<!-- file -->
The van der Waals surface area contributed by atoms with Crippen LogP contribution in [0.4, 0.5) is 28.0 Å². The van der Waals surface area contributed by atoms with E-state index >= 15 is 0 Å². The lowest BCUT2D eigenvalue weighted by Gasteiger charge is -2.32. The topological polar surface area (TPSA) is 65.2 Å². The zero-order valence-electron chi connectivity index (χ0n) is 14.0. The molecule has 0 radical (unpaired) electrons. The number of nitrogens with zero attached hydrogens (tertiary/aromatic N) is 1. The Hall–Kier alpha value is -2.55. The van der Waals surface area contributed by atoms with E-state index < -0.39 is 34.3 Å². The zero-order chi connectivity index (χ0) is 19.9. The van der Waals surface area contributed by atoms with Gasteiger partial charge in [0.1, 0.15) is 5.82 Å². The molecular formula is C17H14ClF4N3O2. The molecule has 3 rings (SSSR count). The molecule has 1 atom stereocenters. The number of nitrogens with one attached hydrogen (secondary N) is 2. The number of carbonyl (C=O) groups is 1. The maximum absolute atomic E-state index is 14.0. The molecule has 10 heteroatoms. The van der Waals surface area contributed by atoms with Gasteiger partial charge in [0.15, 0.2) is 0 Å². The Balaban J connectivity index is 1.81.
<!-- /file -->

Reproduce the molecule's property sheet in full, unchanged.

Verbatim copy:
The van der Waals surface area contributed by atoms with Crippen LogP contribution in [0.4, 0.5) is 28.0 Å². The van der Waals surface area contributed by atoms with E-state index >= 15 is 0 Å². The lowest BCUT2D eigenvalue weighted by Gasteiger charge is -2.32. The topological polar surface area (TPSA) is 65.2 Å². The zero-order valence-electron chi connectivity index (χ0n) is 14.0. The molecule has 0 radical (unpaired) electrons. The number of nitrogens with zero attached hydrogens (tertiary/aromatic N) is 1. The Hall–Kier alpha value is -2.55. The van der Waals surface area contributed by atoms with E-state index < -0.39 is 34.3 Å². The zero-order chi connectivity index (χ0) is 19.9. The van der Waals surface area contributed by atoms with Gasteiger partial charge in [0.1, 0.15) is 5.82 Å². The molecular formula is C17H14ClF4N3O2. The molecule has 3 rings (SSSR count). The molecule has 1 atom stereocenters. The number of nitrogens with one attached hydrogen (secondary N) is 2. The number of carbonyl (C=O) groups is 1. The maximum absolute atomic E-state index is 14.0. The molecule has 10 heteroatoms. The van der Waals surface area contributed by atoms with Gasteiger partial charge in [0.15, 0.2) is 0 Å². The Balaban J connectivity index is 1.81.